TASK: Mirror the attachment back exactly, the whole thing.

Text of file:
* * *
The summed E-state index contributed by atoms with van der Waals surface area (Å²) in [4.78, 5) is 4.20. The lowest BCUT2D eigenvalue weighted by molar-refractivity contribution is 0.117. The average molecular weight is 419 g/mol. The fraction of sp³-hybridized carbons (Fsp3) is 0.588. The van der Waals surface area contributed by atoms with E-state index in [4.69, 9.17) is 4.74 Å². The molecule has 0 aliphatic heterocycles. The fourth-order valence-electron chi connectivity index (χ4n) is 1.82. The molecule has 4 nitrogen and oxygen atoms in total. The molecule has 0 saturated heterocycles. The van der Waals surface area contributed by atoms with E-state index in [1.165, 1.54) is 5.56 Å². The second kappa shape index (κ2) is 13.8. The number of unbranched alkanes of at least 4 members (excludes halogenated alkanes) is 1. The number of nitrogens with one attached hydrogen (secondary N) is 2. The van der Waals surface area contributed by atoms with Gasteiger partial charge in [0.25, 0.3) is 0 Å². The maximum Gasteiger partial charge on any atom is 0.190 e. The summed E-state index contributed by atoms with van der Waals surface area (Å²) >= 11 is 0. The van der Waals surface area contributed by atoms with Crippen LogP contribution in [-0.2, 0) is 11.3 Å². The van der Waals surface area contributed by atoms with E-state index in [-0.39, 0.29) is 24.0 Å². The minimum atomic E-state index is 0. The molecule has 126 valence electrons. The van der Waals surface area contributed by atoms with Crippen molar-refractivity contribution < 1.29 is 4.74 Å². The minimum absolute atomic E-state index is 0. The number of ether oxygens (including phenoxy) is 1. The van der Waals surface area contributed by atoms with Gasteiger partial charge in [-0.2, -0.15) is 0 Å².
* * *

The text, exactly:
The summed E-state index contributed by atoms with van der Waals surface area (Å²) in [4.78, 5) is 4.20. The lowest BCUT2D eigenvalue weighted by molar-refractivity contribution is 0.117. The average molecular weight is 419 g/mol. The fraction of sp³-hybridized carbons (Fsp3) is 0.588. The van der Waals surface area contributed by atoms with E-state index in [4.69, 9.17) is 4.74 Å². The molecule has 0 aliphatic heterocycles. The fourth-order valence-electron chi connectivity index (χ4n) is 1.82. The molecule has 4 nitrogen and oxygen atoms in total. The molecule has 0 saturated heterocycles. The van der Waals surface area contributed by atoms with E-state index in [1.165, 1.54) is 5.56 Å². The second kappa shape index (κ2) is 13.8. The number of unbranched alkanes of at least 4 members (excludes halogenated alkanes) is 1. The number of nitrogens with one attached hydrogen (secondary N) is 2. The van der Waals surface area contributed by atoms with Gasteiger partial charge in [0.25, 0.3) is 0 Å². The maximum Gasteiger partial charge on any atom is 0.190 e. The summed E-state index contributed by atoms with van der Waals surface area (Å²) >= 11 is 0. The van der Waals surface area contributed by atoms with Crippen LogP contribution in [-0.2, 0) is 11.3 Å². The van der Waals surface area contributed by atoms with E-state index in [-0.39, 0.29) is 24.0 Å². The minimum atomic E-state index is 0. The molecule has 126 valence electrons. The van der Waals surface area contributed by atoms with Crippen molar-refractivity contribution < 1.29 is 4.74 Å². The minimum absolute atomic E-state index is 0. The number of ether oxygens (including phenoxy) is 1. The van der Waals surface area contributed by atoms with Gasteiger partial charge in [-0.2, -0.15) is 0 Å².